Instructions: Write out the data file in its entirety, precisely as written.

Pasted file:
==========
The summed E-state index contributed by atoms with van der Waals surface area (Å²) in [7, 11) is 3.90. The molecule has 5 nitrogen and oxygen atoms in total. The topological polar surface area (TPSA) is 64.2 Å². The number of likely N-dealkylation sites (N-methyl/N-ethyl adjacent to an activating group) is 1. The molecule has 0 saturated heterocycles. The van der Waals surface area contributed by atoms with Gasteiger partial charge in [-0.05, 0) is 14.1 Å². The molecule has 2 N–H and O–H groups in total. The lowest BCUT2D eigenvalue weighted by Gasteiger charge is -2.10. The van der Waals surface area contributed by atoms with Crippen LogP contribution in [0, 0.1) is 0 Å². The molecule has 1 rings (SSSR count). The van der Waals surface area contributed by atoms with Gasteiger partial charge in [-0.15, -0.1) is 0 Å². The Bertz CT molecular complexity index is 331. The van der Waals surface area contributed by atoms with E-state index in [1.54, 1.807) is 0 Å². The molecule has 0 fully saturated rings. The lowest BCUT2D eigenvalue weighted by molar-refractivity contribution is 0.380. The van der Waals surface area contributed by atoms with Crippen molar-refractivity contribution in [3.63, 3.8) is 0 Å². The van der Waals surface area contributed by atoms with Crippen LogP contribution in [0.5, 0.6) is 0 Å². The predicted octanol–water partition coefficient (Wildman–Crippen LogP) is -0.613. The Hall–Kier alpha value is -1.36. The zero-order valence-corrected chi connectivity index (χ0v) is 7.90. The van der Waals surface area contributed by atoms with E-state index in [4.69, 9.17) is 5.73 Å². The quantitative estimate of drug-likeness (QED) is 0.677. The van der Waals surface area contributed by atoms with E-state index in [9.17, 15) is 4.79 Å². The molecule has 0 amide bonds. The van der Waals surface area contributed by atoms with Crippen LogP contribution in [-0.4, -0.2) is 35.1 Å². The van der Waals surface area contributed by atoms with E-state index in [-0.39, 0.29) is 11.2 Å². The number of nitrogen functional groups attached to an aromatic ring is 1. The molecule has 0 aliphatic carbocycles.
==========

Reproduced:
The summed E-state index contributed by atoms with van der Waals surface area (Å²) in [7, 11) is 3.90. The molecule has 5 nitrogen and oxygen atoms in total. The topological polar surface area (TPSA) is 64.2 Å². The number of likely N-dealkylation sites (N-methyl/N-ethyl adjacent to an activating group) is 1. The molecule has 0 saturated heterocycles. The van der Waals surface area contributed by atoms with Gasteiger partial charge in [-0.05, 0) is 14.1 Å². The molecule has 2 N–H and O–H groups in total. The lowest BCUT2D eigenvalue weighted by Gasteiger charge is -2.10. The van der Waals surface area contributed by atoms with Crippen LogP contribution in [0, 0.1) is 0 Å². The molecule has 1 rings (SSSR count). The van der Waals surface area contributed by atoms with Gasteiger partial charge in [-0.15, -0.1) is 0 Å². The Bertz CT molecular complexity index is 331. The van der Waals surface area contributed by atoms with E-state index in [1.54, 1.807) is 0 Å². The molecule has 0 fully saturated rings. The lowest BCUT2D eigenvalue weighted by molar-refractivity contribution is 0.380. The van der Waals surface area contributed by atoms with Crippen molar-refractivity contribution in [3.63, 3.8) is 0 Å². The van der Waals surface area contributed by atoms with Crippen LogP contribution in [0.5, 0.6) is 0 Å². The predicted octanol–water partition coefficient (Wildman–Crippen LogP) is -0.613. The Hall–Kier alpha value is -1.36. The zero-order valence-corrected chi connectivity index (χ0v) is 7.90. The van der Waals surface area contributed by atoms with E-state index in [4.69, 9.17) is 5.73 Å². The quantitative estimate of drug-likeness (QED) is 0.677. The van der Waals surface area contributed by atoms with E-state index in [9.17, 15) is 4.79 Å². The molecule has 0 amide bonds. The van der Waals surface area contributed by atoms with Crippen LogP contribution in [-0.4, -0.2) is 35.1 Å². The van der Waals surface area contributed by atoms with E-state index in [-0.39, 0.29) is 11.2 Å². The number of nitrogen functional groups attached to an aromatic ring is 1. The molecule has 0 aliphatic carbocycles.